Julian moved from the shelter in Chigwell (Mac Intyre House) and lived and worked on the Summerleas Youth Co-operative with his partner Brian Doran for nine years as a founding member in association with a number of young homeless people. Basil Griston an eccentric philanthropist who was similarly disturbed by institutionalized welfare and abuse in the Catholic Church donated the land and original buildings. The Human Rights and Equal Opportunities Commission Inquiry into Homeless Youth endorsed this farm project as a national model. It also received the Commonwealth of Nations Youth Service Award in 1989 as an innovative and self determined project of excellence. Unfortunately while the Farm was very successful and assisted over five hundred young homeless people, a large church based welfare organization took legal control of the Farm and the title deeds and then attempted to sell off the property having evicted the young residents. After returning from making a presentation in New Zealand on the success of the Farm at a Commonwealth of Nations Conference, Julian & Brian learnt that their home, possessions and recently constructed Life Skills Unit at the Farm had burnt to the ground in an arson fire. This resulted in the irony of them being homeless and reliant on friends for accommodation until they purchase a unique piece of land at Longley a southern aspect to Mt Wellington where they build their own home. The property known as ‘Baanya’ is particularly dedicated to hospitality and a meeting place for people committed to values of social justice.
In 1991 after being recruited by Human Rights Commissioner Brian Burdekin he was appointed as Governor of the Australian Youth Foundation (AYF) in 1992 and worked as a volunteer for eight years on a number of national projects set up by the AYF Foundation. He is a founding board member of the National Children and Youth Law Centre (NCYLC); a committee of management member for the Young Australians Making the Future Work national project, and Chairman of the Housing/Homeless Working Group (AYF). After gaining AYF funding for a Tasmanian counseling service for LGBTI Working It Out on the Nth West Coast. He was then appointed to the Interim Committee of the Outlink Board of Management, a national project to support young gay and lesbian young people experiencing discrimination in rural areas.
In the last twenty-five years Julian has worked with both government and the community to develop local economic initiatives especially amongst disadvantaged groups of people, as the co-coordinator of the Local Employment Initiatives Program with the Tasmanian Government. This program is working through locally self determined Agencies in nearly thirty municipalities in Tasmania. He researched and wrote the reports for both the State Government and Tasmanian Community to the National Advisory Group on Local Employment Initiatives (NAGLEI).
Julian served for some time as President of the Tasmanian Aids Council. In 1990, he received the Tasmanian Rotary Citizenship Award for his support of homeless and unemployed young people. He received the Order of Australia Award, Member in the General Division AM, announced in the Australia Day Honors List (1991) for “services to disadvantaged and homeless youth”. In 1993, he received the Tasmanian Award for Humanitarian Activities from the Human Rights and Equal Opportunities Commission;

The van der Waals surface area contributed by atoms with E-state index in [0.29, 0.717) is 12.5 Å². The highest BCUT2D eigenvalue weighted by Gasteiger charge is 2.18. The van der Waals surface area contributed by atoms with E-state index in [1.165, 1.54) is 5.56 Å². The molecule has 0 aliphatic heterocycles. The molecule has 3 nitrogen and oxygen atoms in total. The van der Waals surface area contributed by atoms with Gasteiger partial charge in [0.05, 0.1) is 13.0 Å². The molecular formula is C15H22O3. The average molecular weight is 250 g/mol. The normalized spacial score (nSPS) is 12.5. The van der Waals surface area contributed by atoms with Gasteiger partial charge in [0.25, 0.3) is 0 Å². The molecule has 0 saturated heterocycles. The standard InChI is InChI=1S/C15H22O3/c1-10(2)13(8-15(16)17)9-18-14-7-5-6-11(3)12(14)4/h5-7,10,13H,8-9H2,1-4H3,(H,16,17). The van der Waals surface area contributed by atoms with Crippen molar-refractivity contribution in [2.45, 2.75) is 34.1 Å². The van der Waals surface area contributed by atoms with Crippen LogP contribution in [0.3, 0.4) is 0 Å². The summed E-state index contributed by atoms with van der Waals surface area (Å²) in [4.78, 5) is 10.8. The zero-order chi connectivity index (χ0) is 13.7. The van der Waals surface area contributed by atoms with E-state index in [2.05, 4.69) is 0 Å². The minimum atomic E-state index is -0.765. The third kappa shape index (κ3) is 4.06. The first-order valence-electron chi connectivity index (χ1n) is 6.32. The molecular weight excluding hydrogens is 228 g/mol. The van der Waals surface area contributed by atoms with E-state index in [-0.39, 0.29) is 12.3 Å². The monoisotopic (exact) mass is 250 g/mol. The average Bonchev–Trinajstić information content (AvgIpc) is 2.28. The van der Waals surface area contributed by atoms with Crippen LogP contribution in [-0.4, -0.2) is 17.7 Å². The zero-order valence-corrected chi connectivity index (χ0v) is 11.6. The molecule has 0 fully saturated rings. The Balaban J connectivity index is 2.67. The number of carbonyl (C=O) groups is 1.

“For his ability to encourage homeless and unemployed youth to exercise initiative and self-help; and for his work for justice and peace”.
Julian resigned from the Tasmanian Public Service in 2007 after working for three years establishing and managing the Workplace Diversity Program in the Department of Health & Human Services according to the Public Service Commissioner’s Instruction and Guidelines No 3. The principles of managing diversity in the workplace and his long experience with his brothers and sisters in the sexual and gender diverse community concerned him that law reform and the complaints systems still did not address the disadvantage and inequality that he saw happening to so many in his community •
Julian took his superannuation, which has enabled him to dedicate, and self fund his volunteer work with the sexual and gender diverse LGBTI community in Tasmania. Much of this work has grown out of informally with a few friends holding social events for sexual & gender diverse people in their own homes or commercially friendly cafes and hotels. This has built into regional state network of over 1900 members known as the League of Gentlefellows. With many people expressing their concern at lack of consultation and any self determination as real a community distinct to a politically determined group Established the Coming Out Proud Program from a base of four regional Community Liaison Committees endorsed by over twenty local Government authorities with a management plan to eliminate discrimination. And allow people to ‘come out with pride’ and live in their communities as fully participating and contributing members”. This process has led to the establishment of subsidiary groups e.g Outright Youth as an advocacy group with a voice for young gay and lesbian people at local & regional levels as well as a COPP Trust to fund initiatives. The local, regional and state based initiatives are incorporated in the Tasmanian Council for Sexual & Gender Diverse People Inc. The need for the Council (TCS&GDP Inc) is based on the fact that sexual & gender diverse people are often bullied, hate crime is still prevalent and the old culture that promotes homophobia, conversion therapy, racism and the domination of women from a religious fundamentalist perspective is still alive and well in Tasmania especially in regional and remote areas. The COP Program is committed to the next stage post law reform that of culture changes.
Julian’s hobbies are building, gardening, cooking and beekeeping. His relaxation involves watching films and sharing a meal with friends.